Bigger hole in the pocket from growing potholes for motorists

Bigger hole in the pocket from growing potholes for motorists

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Bigger hole in the pocket from growing potholes for motorists
Bigger hole in the pocket from growing potholes for motorists

The pothole chequered highways of this country are costing British motorists an astonishing £1.2 billion per year. The costs of repairing or replacing suspension, steering and tires and wheel repairs have risen by a substantial 16% in just in only one year.

The last year which has seen very heavy levels of rain have added to the erosion of road surfaces across the country.

Halfords Autocentres have issued figures that seem to show that over 8.9 million vehicles have suffered damage to their suspension and – or steering directly because of the ever expanding pot hole problem.

Dangerous potholes reported to hard-up councils have increased by 18% over the past 12 months according to motoring and cycling websites monitoring this issue and estimates from the Asphalt Industry Alliance suggest that the UK’s roads are pitted with as many as 2 million craters .

Rory Carlin from Halfords Autocentres explained: “The surface of our roads is deteriorating to the point where drivers are now likely to encounter a potentially damaging pothole during most journeys – with rain-filled holes being harder to see and avoid.

“In a new car a small pothole can damage wheels, tyres and shock absorbers but with large numbers of drivers keeping their cars for longer and cutting back on routine maintenance older, less well maintained cars are even more vulnerable.”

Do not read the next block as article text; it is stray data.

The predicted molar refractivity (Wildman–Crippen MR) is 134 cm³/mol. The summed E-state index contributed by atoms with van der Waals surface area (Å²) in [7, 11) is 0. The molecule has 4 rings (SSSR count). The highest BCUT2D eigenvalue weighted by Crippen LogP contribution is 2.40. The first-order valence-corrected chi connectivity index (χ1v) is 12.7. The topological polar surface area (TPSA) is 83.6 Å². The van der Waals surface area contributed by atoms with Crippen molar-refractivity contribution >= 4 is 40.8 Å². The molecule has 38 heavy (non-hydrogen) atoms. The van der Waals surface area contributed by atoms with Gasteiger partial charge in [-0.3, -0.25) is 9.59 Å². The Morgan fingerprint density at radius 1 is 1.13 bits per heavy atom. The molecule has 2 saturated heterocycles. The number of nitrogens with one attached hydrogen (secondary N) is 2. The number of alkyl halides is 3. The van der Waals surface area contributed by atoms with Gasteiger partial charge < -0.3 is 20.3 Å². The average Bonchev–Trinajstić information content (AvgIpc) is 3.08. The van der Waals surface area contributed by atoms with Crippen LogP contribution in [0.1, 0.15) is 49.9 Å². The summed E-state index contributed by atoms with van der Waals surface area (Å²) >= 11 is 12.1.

Rectifying the damage caused by potholes can be unexpectedly costly, with an average repair bill of £140, and insurance companies attribute as many as one in five mechanical vehicle failures to pothole-related damage.

Halfords Autocentres’ figures reveal that some regions had far higher incidences of pothole damage than others – with drivers on the south coast collectively being hit hardest with an £85 million repair bill, closely followed by motorists in Kent and the East Midlands who pay around £78 million and £75 million respectively.

The Government and local authorities are now spending almost £1 billion a year on highway maintenance but, despite repairing more than 2.2 million potholes a year, experts believe that fixing the backlog could take more than 10 years.

Rory Carlin added: “Cutting back on maintenance is a false economy because it increases the risk of damage to a vehicle going unnoticed as well as the likely repair costs to rectify it.

“If you hit a pothole it is always worth getting an expert opinion – even if there are no immediate after-effects such as unexplained noises or wheel damage.”

To find your nearest Halfords Autocentre, find out more about our vehicle inspection services or make a booking online visit